1. Find a symbiont (blue) cycling with the pathogen (orange). 2. Design toxins against Xylella. 3. Disease cycle testing. Endophyte Candidate: Alcaligenes xylosoxidans Tim Yolo and Arinder Arora, UC Riverside Symbiotic control of PD Dave Lampe Duquesne University, Pittsburgh PA Carol Lauzon CSUEB Hayward CA DsRed Alcaligenes (RAxd) Axd S1 RAxd 2004 (+) : Field testing of RAxd?
Where is risk assessment done? 1.In the laboratory at BL-1. 2.In the field. Laboratory data poorly predict field results. 1.GWSS die in 3 weeks in the lab. 2.Grapevines do poorly in greenhouses. 3.It may be impossible to simulate citrus next to vineyards.
We want to test behavior of RAxd in grapevines (2003). Okay, but you have to burn the grapevines at the end of the season.- EPA Field testing for Risk Assessment Then how will we know if the disease is cured or not? We don’t make the laws. (National Environmental Protection Act 1969; FQPA 1996; PPA 1990; TSCA 1976; FIFRA 1972). The UCR Biosafety Committee approved of working with RAxd at BL-1 level. Why are we burning grapevines? “… appropriate for working with microorganisms that are not known to cause disease in healthy human … municipal water-testing laboratories, in high schools, and in some community colleges teaching introductory microbiology classes …”
"The Biosafety level is chosen to be commensurate with the potential risk. Rather than ensure absolute containment of every experiment, which would be onerous for researchers, containment safeguards are allowed to be more relaxed when the risk is small. It is recognized that BL1 may not ensure containment all of the time, but that is acceptable since (for example) damage caused by release is considered insignificant and the likelihood of the organism to survive outside the lab is also considered low." -- Howard Judelson Professor of Plant Pathology UC Riverside 23 October 2006 BioSafety ruling incompatible with regulation?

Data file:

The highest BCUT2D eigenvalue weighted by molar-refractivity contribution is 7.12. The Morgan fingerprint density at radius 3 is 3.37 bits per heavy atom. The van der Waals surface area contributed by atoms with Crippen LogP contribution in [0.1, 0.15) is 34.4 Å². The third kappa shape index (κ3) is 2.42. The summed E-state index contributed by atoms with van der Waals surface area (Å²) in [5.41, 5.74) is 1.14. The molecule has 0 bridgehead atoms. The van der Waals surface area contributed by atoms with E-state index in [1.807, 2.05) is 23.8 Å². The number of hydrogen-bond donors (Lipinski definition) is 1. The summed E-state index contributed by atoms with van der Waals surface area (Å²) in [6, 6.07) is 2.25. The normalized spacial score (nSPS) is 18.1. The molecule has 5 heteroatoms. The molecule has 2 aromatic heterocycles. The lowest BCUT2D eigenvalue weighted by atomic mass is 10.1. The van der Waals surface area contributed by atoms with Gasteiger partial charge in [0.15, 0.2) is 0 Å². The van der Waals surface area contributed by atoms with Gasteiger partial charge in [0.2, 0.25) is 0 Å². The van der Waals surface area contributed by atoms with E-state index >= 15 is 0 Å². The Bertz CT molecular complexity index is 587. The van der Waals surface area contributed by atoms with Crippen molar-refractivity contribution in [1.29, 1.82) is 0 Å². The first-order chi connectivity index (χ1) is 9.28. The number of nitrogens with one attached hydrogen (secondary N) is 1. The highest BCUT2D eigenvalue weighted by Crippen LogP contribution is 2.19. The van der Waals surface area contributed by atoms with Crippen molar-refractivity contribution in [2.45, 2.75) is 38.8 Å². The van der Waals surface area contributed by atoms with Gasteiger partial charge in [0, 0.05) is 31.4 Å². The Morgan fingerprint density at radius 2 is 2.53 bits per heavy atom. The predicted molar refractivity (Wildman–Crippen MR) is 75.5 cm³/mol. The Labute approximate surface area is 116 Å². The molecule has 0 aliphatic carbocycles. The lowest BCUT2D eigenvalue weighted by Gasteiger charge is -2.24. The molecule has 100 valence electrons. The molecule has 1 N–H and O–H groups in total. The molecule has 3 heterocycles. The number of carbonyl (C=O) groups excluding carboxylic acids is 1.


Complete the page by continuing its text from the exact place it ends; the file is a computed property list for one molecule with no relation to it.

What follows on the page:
Needle inoculation of grapevines, Napa, CA summer Bagged grapevines, Temecula, CA 2004
Movement of Alcaligenes in Host Plants Plant type Detected/tested: amount* found Lemon 25/25: 3,591,427 cells/2cm Orange 25/25: 943,305 cells/2cm Crepe Myrtle 8/25: 884,770 cells/2cm Periwinkle 10/25: 304,820 cells/2cm Grapevine 24/25: 18,225 cells/2cm Movement three inches away in two weeks; Lemon preferred * Cells in 2 cm of plant stem
The GloFish Los Angeles Times, front page, 22 November 2003 Normal Zebra fish
Can we sell DsRed zebra fish as pets? Let’s see, okay go ahead, we can’t stop you, there is no law against that. — USDA, FDA, EPA, CDC, NIH Regulatory wars Hey, that’s the same transgene as in RAxd. Why don’t you make them burn the fish tanks? We don’t make the laws.
Regulatory agencies don’t need to worry about the “values” question; others are already doing that.
Environmental Impact of Transgenic Alcaligenes Used to Control Pierce’s Disease. Miller, UCR; Durvasula, Yale; Lampe, Duquesne September Identification of hazards. Fitness alteration Transfer to non-target organisms: Transgene instability Assessment of community ecology impacts. 1. Creating transgenic Axd strains. 1a. Attenuated strains. 1b. Cysteine auxotrophic strains 2. Measuring the rate of horizontal gene transfer 3. Monitoring for HGT in natural environments by RT PCR. 4.Reducing the likelihood of HGT; genetic toxin- antidote. Testing of ecological impact of transgenic Axd Bacterial census of grapevine Changes in bacterial census (grapevine) Bacterial census of grape rhizosphere Changes in bacterial census (rhizosphere). 6. Modeling transgenic Axd in the environment. Amount requested: $200,000/yr Amount funded: $100,000/yr Term: 2 years. Study what researchers think is important.